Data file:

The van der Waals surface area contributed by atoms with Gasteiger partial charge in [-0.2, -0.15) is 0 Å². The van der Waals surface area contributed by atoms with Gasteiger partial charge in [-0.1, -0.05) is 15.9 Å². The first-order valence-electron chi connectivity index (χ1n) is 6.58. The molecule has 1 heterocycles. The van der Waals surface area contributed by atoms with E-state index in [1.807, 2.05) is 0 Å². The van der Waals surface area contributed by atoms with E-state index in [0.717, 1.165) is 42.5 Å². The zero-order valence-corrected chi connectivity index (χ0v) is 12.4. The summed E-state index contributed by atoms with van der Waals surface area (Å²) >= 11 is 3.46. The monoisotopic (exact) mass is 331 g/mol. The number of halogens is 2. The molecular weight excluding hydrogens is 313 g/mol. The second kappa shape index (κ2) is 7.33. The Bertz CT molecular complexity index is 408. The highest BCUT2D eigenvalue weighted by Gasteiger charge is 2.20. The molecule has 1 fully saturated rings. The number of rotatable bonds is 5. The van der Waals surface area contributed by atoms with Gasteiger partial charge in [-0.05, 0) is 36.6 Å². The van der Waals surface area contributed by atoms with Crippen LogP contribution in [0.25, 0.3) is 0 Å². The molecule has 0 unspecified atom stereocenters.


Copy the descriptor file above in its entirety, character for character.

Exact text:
The van der Waals surface area contributed by atoms with Gasteiger partial charge in [-0.2, -0.15) is 0 Å². The van der Waals surface area contributed by atoms with Gasteiger partial charge in [-0.1, -0.05) is 15.9 Å². The first-order valence-electron chi connectivity index (χ1n) is 6.58. The molecule has 1 heterocycles. The van der Waals surface area contributed by atoms with E-state index in [1.807, 2.05) is 0 Å². The van der Waals surface area contributed by atoms with E-state index in [0.717, 1.165) is 42.5 Å². The zero-order valence-corrected chi connectivity index (χ0v) is 12.4. The summed E-state index contributed by atoms with van der Waals surface area (Å²) >= 11 is 3.46. The monoisotopic (exact) mass is 331 g/mol. The number of halogens is 2. The molecular weight excluding hydrogens is 313 g/mol. The second kappa shape index (κ2) is 7.33. The Bertz CT molecular complexity index is 408. The highest BCUT2D eigenvalue weighted by Gasteiger charge is 2.20. The molecule has 1 fully saturated rings. The number of rotatable bonds is 5. The van der Waals surface area contributed by atoms with Gasteiger partial charge in [-0.05, 0) is 36.6 Å². The van der Waals surface area contributed by atoms with Crippen LogP contribution in [0.25, 0.3) is 0 Å². The molecule has 0 unspecified atom stereocenters.